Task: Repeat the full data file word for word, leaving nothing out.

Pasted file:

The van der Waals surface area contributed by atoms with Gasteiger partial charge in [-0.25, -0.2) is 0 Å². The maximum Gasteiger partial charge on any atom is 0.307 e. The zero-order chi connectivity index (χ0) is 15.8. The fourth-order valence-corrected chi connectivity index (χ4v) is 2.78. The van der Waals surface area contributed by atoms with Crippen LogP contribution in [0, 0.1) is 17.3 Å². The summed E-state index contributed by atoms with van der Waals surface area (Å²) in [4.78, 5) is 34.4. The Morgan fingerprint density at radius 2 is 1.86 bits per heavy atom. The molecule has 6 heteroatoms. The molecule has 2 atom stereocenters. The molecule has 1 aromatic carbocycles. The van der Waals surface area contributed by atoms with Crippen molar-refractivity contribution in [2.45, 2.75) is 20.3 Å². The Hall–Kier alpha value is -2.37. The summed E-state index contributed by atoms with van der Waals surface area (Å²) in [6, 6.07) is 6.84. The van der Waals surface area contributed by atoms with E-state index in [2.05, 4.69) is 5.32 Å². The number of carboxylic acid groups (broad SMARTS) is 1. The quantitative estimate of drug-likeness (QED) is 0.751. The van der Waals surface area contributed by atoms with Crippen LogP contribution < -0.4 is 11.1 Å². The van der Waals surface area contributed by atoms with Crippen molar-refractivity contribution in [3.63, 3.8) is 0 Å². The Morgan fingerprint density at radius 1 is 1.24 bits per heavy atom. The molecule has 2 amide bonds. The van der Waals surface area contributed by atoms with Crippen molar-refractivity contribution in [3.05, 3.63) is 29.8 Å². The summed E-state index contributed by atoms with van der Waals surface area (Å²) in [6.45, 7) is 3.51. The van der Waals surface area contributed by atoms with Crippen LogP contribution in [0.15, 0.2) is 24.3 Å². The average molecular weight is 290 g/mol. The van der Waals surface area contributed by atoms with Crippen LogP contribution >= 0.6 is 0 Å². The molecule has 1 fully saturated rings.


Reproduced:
The van der Waals surface area contributed by atoms with Gasteiger partial charge in [-0.25, -0.2) is 0 Å². The maximum Gasteiger partial charge on any atom is 0.307 e. The zero-order chi connectivity index (χ0) is 15.8. The fourth-order valence-corrected chi connectivity index (χ4v) is 2.78. The van der Waals surface area contributed by atoms with Crippen LogP contribution in [0, 0.1) is 17.3 Å². The summed E-state index contributed by atoms with van der Waals surface area (Å²) in [4.78, 5) is 34.4. The Morgan fingerprint density at radius 2 is 1.86 bits per heavy atom. The molecule has 6 heteroatoms. The molecule has 2 atom stereocenters. The molecule has 1 aromatic carbocycles. The van der Waals surface area contributed by atoms with Crippen molar-refractivity contribution in [2.45, 2.75) is 20.3 Å². The Hall–Kier alpha value is -2.37. The summed E-state index contributed by atoms with van der Waals surface area (Å²) in [6, 6.07) is 6.84. The van der Waals surface area contributed by atoms with E-state index in [2.05, 4.69) is 5.32 Å². The number of carboxylic acid groups (broad SMARTS) is 1. The quantitative estimate of drug-likeness (QED) is 0.751. The van der Waals surface area contributed by atoms with Crippen LogP contribution < -0.4 is 11.1 Å². The van der Waals surface area contributed by atoms with Crippen molar-refractivity contribution in [3.63, 3.8) is 0 Å². The Morgan fingerprint density at radius 1 is 1.24 bits per heavy atom. The molecule has 2 amide bonds. The van der Waals surface area contributed by atoms with Crippen molar-refractivity contribution in [3.05, 3.63) is 29.8 Å². The summed E-state index contributed by atoms with van der Waals surface area (Å²) in [6.45, 7) is 3.51. The van der Waals surface area contributed by atoms with Crippen LogP contribution in [0.15, 0.2) is 24.3 Å². The average molecular weight is 290 g/mol. The van der Waals surface area contributed by atoms with Crippen LogP contribution >= 0.6 is 0 Å². The molecule has 1 fully saturated rings.